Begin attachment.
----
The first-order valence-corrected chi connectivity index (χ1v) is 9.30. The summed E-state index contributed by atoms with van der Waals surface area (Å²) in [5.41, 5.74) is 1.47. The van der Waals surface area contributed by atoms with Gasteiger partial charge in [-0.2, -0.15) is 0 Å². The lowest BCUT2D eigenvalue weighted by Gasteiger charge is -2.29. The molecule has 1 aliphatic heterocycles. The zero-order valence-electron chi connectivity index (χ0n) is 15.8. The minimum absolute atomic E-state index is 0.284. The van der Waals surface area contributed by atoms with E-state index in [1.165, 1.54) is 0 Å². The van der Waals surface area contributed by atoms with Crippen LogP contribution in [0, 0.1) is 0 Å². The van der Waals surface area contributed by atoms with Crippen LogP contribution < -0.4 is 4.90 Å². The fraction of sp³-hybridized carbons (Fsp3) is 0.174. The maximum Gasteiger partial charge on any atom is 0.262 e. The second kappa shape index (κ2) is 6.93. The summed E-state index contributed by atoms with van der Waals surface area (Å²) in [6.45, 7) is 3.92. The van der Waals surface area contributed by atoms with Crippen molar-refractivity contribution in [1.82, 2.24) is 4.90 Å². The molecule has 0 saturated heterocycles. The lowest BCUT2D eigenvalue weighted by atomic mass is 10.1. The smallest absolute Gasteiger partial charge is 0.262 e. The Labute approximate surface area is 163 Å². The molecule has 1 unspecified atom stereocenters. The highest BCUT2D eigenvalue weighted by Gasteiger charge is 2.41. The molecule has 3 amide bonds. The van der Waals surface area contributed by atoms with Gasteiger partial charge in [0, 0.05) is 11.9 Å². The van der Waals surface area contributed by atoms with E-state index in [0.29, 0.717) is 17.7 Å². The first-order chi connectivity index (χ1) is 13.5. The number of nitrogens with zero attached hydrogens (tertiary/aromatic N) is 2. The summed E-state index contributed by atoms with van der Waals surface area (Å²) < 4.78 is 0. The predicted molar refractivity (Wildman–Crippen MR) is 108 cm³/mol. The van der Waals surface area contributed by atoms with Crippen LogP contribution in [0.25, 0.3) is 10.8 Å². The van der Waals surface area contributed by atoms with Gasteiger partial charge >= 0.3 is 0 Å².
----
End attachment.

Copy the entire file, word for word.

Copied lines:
The first-order valence-corrected chi connectivity index (χ1v) is 9.30. The summed E-state index contributed by atoms with van der Waals surface area (Å²) in [5.41, 5.74) is 1.47. The van der Waals surface area contributed by atoms with Gasteiger partial charge in [-0.2, -0.15) is 0 Å². The lowest BCUT2D eigenvalue weighted by Gasteiger charge is -2.29. The molecule has 1 aliphatic heterocycles. The zero-order valence-electron chi connectivity index (χ0n) is 15.8. The minimum absolute atomic E-state index is 0.284. The van der Waals surface area contributed by atoms with E-state index in [1.165, 1.54) is 0 Å². The van der Waals surface area contributed by atoms with Crippen LogP contribution in [0, 0.1) is 0 Å². The van der Waals surface area contributed by atoms with Crippen LogP contribution < -0.4 is 4.90 Å². The fraction of sp³-hybridized carbons (Fsp3) is 0.174. The maximum Gasteiger partial charge on any atom is 0.262 e. The second kappa shape index (κ2) is 6.93. The summed E-state index contributed by atoms with van der Waals surface area (Å²) in [6.45, 7) is 3.92. The van der Waals surface area contributed by atoms with Crippen molar-refractivity contribution in [1.82, 2.24) is 4.90 Å². The molecule has 0 saturated heterocycles. The lowest BCUT2D eigenvalue weighted by atomic mass is 10.1. The smallest absolute Gasteiger partial charge is 0.262 e. The Labute approximate surface area is 163 Å². The molecule has 1 unspecified atom stereocenters. The highest BCUT2D eigenvalue weighted by Gasteiger charge is 2.41. The molecule has 3 amide bonds. The van der Waals surface area contributed by atoms with Gasteiger partial charge in [0, 0.05) is 11.9 Å². The van der Waals surface area contributed by atoms with E-state index in [0.29, 0.717) is 17.7 Å². The first-order chi connectivity index (χ1) is 13.5. The number of nitrogens with zero attached hydrogens (tertiary/aromatic N) is 2. The summed E-state index contributed by atoms with van der Waals surface area (Å²) < 4.78 is 0. The predicted molar refractivity (Wildman–Crippen MR) is 108 cm³/mol. The van der Waals surface area contributed by atoms with Crippen LogP contribution in [0.25, 0.3) is 10.8 Å². The van der Waals surface area contributed by atoms with Gasteiger partial charge >= 0.3 is 0 Å².